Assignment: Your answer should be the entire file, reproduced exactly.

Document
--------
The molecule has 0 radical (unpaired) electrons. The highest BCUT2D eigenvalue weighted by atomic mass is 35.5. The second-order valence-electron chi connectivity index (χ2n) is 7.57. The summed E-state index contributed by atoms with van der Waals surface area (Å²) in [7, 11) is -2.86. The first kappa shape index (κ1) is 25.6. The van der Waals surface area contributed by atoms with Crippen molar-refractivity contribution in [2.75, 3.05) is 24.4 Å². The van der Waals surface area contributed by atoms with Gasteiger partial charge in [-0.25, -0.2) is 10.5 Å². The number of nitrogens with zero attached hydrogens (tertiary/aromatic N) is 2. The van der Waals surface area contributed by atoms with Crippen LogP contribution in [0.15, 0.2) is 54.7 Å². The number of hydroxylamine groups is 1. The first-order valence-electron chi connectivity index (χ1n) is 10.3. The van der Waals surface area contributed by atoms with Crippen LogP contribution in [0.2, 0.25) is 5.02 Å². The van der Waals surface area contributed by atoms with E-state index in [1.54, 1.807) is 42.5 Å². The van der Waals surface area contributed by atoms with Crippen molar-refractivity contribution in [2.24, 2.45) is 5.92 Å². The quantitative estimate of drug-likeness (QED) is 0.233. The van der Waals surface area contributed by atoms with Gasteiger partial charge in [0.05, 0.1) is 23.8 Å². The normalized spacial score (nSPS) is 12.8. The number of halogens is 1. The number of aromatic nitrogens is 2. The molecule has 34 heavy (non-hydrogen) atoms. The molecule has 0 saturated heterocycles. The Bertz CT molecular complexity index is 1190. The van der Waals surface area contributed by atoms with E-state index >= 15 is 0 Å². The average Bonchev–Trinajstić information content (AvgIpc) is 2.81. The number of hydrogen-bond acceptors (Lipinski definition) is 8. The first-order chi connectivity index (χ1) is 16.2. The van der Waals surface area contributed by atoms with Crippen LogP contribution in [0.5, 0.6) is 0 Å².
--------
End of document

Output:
The molecule has 0 radical (unpaired) electrons. The highest BCUT2D eigenvalue weighted by atomic mass is 35.5. The second-order valence-electron chi connectivity index (χ2n) is 7.57. The summed E-state index contributed by atoms with van der Waals surface area (Å²) in [7, 11) is -2.86. The first kappa shape index (κ1) is 25.6. The van der Waals surface area contributed by atoms with Crippen molar-refractivity contribution in [2.75, 3.05) is 24.4 Å². The van der Waals surface area contributed by atoms with Gasteiger partial charge in [-0.25, -0.2) is 10.5 Å². The number of nitrogens with zero attached hydrogens (tertiary/aromatic N) is 2. The van der Waals surface area contributed by atoms with Crippen LogP contribution in [0.15, 0.2) is 54.7 Å². The number of hydroxylamine groups is 1. The first-order valence-electron chi connectivity index (χ1n) is 10.3. The van der Waals surface area contributed by atoms with Crippen LogP contribution in [0.2, 0.25) is 5.02 Å². The van der Waals surface area contributed by atoms with E-state index in [1.54, 1.807) is 42.5 Å². The van der Waals surface area contributed by atoms with Crippen molar-refractivity contribution in [2.24, 2.45) is 5.92 Å². The quantitative estimate of drug-likeness (QED) is 0.233. The van der Waals surface area contributed by atoms with Gasteiger partial charge in [0.05, 0.1) is 23.8 Å². The normalized spacial score (nSPS) is 12.8. The number of halogens is 1. The number of aromatic nitrogens is 2. The molecule has 34 heavy (non-hydrogen) atoms. The molecule has 0 saturated heterocycles. The Bertz CT molecular complexity index is 1190. The van der Waals surface area contributed by atoms with E-state index >= 15 is 0 Å². The average Bonchev–Trinajstić information content (AvgIpc) is 2.81. The number of hydrogen-bond acceptors (Lipinski definition) is 8. The first-order chi connectivity index (χ1) is 16.2. The van der Waals surface area contributed by atoms with Crippen LogP contribution in [0.5, 0.6) is 0 Å².